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The Explorer

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task to figure out who they are and what they want to do. Whatever fashions they adopt (long hair and tight jeans in the sixties; body piercing and loose jeans in the nineties) are chosen because they confront the older generation’s sense of propriety and establish the younger generation’s personal style. All products, of course, that help them do so will prosper. Folk and rock music did this in the 1960s; rap music and MTV do today. The Explorer identifies with the Outsider. This explains why adolescent styles of the 1960s were influenced by American Indians— headbands, for instance—and why teenagers in affluent suburban neighborhoods were quick to jump on the bandwagon in the 1990s when inner-city kids started wearing baggy pants. Brands that are attentive to the Outsider influence on the fashion of the young also subtly—and largely unconsciously—help to integrate outsider values and manners into mainstream culture, and vice versa. While Anglo kids in affluent suburbs were beginning to wear high tops and low-slung baggy pants, preppy Tommy Hilfiger clothes were catching on like wildfire in the inner cities, as each group of teens integrated the sensibility of the “outside” culture into their own lives. Although most of us share a concern about the number of young people who are taking up smoking, it is still a sign of the power of the Explorer archetype that Virginia Slims has been so successful with the slogan “Find Your Own Voice.” Unfortunately, it is the very need to identify with the countercultural message that makes it difficult for young people to sort out the difference between harmful products and benign outsider brands. For many young people, the Explorer archetype is associated with the experience of leaving home and going off to college. However, some students are more influenced by the individualistic Explorer than others. Certain colleges vigorously promote themselves as Explorer brands—most notably Goddard, Hampshire, and Antioch, all of which allow students to structure their own majors. The catalogues of these schools emphasize the enormous freedom available to students to forge their own paths. The other stage in life during which the Explorer becomes powerfully reactivated is middle age. In story or fact, the Explorer may literally take off. (See, for example, Ann Tyler’s Ladder of Years, in which a restless middle-aged wife and mother goes for a walk on the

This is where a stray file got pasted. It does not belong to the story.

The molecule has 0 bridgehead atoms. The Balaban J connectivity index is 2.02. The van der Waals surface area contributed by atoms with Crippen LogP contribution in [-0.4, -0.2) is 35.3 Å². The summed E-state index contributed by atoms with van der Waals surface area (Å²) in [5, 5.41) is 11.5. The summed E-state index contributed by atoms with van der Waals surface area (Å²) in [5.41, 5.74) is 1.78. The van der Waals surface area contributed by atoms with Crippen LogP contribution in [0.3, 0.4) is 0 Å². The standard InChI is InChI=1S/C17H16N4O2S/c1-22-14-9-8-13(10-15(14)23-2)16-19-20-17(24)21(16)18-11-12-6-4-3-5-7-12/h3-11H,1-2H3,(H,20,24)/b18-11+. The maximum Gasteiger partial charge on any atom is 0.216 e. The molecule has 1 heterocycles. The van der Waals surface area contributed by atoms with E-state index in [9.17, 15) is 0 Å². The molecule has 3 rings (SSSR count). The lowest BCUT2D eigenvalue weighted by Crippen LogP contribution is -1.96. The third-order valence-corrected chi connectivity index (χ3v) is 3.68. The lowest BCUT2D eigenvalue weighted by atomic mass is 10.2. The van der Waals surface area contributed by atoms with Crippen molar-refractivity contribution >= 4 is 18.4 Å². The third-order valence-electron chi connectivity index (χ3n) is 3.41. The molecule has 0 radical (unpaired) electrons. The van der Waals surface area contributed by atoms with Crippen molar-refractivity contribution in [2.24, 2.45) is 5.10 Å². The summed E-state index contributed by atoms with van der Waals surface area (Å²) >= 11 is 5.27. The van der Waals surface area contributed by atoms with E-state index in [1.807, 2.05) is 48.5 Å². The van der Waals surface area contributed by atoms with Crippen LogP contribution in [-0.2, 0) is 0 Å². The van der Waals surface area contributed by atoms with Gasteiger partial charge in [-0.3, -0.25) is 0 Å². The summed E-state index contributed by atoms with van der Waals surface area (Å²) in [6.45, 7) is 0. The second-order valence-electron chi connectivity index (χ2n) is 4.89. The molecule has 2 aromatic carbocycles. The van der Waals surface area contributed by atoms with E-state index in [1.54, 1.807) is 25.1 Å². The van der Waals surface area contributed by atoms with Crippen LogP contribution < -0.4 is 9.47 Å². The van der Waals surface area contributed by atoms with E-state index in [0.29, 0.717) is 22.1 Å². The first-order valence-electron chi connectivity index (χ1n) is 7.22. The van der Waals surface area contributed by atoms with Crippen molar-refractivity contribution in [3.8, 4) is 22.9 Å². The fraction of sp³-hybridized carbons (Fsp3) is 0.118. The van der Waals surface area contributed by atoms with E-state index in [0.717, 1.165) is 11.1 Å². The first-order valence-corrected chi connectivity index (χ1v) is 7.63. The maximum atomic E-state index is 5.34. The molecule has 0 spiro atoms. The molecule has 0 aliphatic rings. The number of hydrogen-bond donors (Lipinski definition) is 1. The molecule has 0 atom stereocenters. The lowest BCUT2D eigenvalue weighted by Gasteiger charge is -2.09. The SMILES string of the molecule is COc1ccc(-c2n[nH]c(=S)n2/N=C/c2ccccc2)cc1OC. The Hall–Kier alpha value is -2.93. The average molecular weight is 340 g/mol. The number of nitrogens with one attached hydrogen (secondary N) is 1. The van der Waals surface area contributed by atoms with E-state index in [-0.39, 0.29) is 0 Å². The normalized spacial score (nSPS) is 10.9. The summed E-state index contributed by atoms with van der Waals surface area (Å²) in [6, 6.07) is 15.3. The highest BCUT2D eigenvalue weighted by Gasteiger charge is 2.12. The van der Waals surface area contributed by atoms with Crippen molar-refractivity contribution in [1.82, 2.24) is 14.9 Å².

Profile for Lewis Lafontaine

Mack, Margaret - Hero and Outlaw Archetype  

Mack, Margaret - Hero and Outlaw Archetype  

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